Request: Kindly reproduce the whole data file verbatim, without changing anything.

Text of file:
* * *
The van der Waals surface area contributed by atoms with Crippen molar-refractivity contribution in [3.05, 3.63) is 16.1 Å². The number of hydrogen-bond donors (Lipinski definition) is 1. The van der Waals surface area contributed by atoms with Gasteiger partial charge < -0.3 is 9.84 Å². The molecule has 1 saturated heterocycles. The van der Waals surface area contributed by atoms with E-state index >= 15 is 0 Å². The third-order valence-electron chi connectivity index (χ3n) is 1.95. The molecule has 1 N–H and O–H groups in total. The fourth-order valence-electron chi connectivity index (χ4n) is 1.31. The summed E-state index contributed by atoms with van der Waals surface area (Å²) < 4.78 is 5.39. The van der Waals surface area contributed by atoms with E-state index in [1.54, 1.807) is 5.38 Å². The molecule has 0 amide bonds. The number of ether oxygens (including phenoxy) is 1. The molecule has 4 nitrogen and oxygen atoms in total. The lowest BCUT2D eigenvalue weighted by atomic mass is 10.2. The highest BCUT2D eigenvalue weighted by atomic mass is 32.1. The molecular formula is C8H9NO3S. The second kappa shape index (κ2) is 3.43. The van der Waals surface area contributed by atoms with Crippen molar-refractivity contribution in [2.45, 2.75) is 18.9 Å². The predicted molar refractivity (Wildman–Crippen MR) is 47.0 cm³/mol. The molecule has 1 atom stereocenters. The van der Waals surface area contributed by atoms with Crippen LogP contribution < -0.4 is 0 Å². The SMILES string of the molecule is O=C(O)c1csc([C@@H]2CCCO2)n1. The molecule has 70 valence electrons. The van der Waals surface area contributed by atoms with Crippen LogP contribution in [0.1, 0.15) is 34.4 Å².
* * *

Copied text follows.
The van der Waals surface area contributed by atoms with Crippen molar-refractivity contribution in [3.05, 3.63) is 16.1 Å². The number of hydrogen-bond donors (Lipinski definition) is 1. The van der Waals surface area contributed by atoms with Gasteiger partial charge < -0.3 is 9.84 Å². The molecule has 1 saturated heterocycles. The van der Waals surface area contributed by atoms with E-state index >= 15 is 0 Å². The third-order valence-electron chi connectivity index (χ3n) is 1.95. The molecule has 1 N–H and O–H groups in total. The fourth-order valence-electron chi connectivity index (χ4n) is 1.31. The summed E-state index contributed by atoms with van der Waals surface area (Å²) < 4.78 is 5.39. The van der Waals surface area contributed by atoms with E-state index in [1.54, 1.807) is 5.38 Å². The molecule has 0 amide bonds. The number of ether oxygens (including phenoxy) is 1. The molecule has 4 nitrogen and oxygen atoms in total. The lowest BCUT2D eigenvalue weighted by atomic mass is 10.2. The highest BCUT2D eigenvalue weighted by atomic mass is 32.1. The molecular formula is C8H9NO3S. The second kappa shape index (κ2) is 3.43. The van der Waals surface area contributed by atoms with Crippen molar-refractivity contribution in [2.45, 2.75) is 18.9 Å². The predicted molar refractivity (Wildman–Crippen MR) is 47.0 cm³/mol. The molecule has 1 atom stereocenters. The van der Waals surface area contributed by atoms with Crippen LogP contribution < -0.4 is 0 Å². The SMILES string of the molecule is O=C(O)c1csc([C@@H]2CCCO2)n1. The molecule has 70 valence electrons. The van der Waals surface area contributed by atoms with Crippen LogP contribution in [0.1, 0.15) is 34.4 Å².